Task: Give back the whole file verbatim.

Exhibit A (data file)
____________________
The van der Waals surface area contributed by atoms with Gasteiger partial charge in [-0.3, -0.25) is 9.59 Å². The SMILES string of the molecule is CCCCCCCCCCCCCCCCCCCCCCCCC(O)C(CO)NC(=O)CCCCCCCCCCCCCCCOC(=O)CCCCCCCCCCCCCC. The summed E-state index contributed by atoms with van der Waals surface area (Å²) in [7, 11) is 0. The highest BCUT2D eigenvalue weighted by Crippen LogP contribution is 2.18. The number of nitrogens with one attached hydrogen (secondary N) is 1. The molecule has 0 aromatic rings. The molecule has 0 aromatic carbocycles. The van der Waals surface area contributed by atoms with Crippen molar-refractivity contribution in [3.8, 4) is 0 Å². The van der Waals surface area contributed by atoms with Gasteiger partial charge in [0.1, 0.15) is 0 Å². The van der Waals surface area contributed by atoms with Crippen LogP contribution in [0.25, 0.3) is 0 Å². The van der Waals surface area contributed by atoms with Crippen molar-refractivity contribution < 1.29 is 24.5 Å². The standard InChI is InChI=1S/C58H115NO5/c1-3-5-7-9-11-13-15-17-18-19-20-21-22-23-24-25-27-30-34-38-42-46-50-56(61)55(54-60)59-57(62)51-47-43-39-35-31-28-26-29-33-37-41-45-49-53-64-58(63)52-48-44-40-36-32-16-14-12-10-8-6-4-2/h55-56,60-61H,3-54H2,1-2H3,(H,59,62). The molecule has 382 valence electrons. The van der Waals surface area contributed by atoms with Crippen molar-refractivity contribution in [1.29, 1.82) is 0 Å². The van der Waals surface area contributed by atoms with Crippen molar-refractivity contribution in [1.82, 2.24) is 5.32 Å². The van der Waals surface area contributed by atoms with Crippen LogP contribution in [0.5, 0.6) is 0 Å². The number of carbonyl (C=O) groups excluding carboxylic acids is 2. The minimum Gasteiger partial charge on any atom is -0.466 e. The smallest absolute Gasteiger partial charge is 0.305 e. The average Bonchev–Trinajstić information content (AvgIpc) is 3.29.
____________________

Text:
The van der Waals surface area contributed by atoms with Gasteiger partial charge in [-0.3, -0.25) is 9.59 Å². The SMILES string of the molecule is CCCCCCCCCCCCCCCCCCCCCCCCC(O)C(CO)NC(=O)CCCCCCCCCCCCCCCOC(=O)CCCCCCCCCCCCCC. The summed E-state index contributed by atoms with van der Waals surface area (Å²) in [7, 11) is 0. The highest BCUT2D eigenvalue weighted by Crippen LogP contribution is 2.18. The number of nitrogens with one attached hydrogen (secondary N) is 1. The molecule has 0 aromatic rings. The molecule has 0 aromatic carbocycles. The van der Waals surface area contributed by atoms with Crippen molar-refractivity contribution in [3.8, 4) is 0 Å². The van der Waals surface area contributed by atoms with Gasteiger partial charge in [0.1, 0.15) is 0 Å². The van der Waals surface area contributed by atoms with Crippen LogP contribution in [0.25, 0.3) is 0 Å². The van der Waals surface area contributed by atoms with Crippen molar-refractivity contribution < 1.29 is 24.5 Å². The standard InChI is InChI=1S/C58H115NO5/c1-3-5-7-9-11-13-15-17-18-19-20-21-22-23-24-25-27-30-34-38-42-46-50-56(61)55(54-60)59-57(62)51-47-43-39-35-31-28-26-29-33-37-41-45-49-53-64-58(63)52-48-44-40-36-32-16-14-12-10-8-6-4-2/h55-56,60-61H,3-54H2,1-2H3,(H,59,62). The molecule has 382 valence electrons. The van der Waals surface area contributed by atoms with Crippen molar-refractivity contribution in [1.29, 1.82) is 0 Å². The van der Waals surface area contributed by atoms with Crippen molar-refractivity contribution in [1.82, 2.24) is 5.32 Å². The van der Waals surface area contributed by atoms with Crippen LogP contribution in [0.5, 0.6) is 0 Å². The number of carbonyl (C=O) groups excluding carboxylic acids is 2. The minimum Gasteiger partial charge on any atom is -0.466 e. The smallest absolute Gasteiger partial charge is 0.305 e. The average Bonchev–Trinajstić information content (AvgIpc) is 3.29.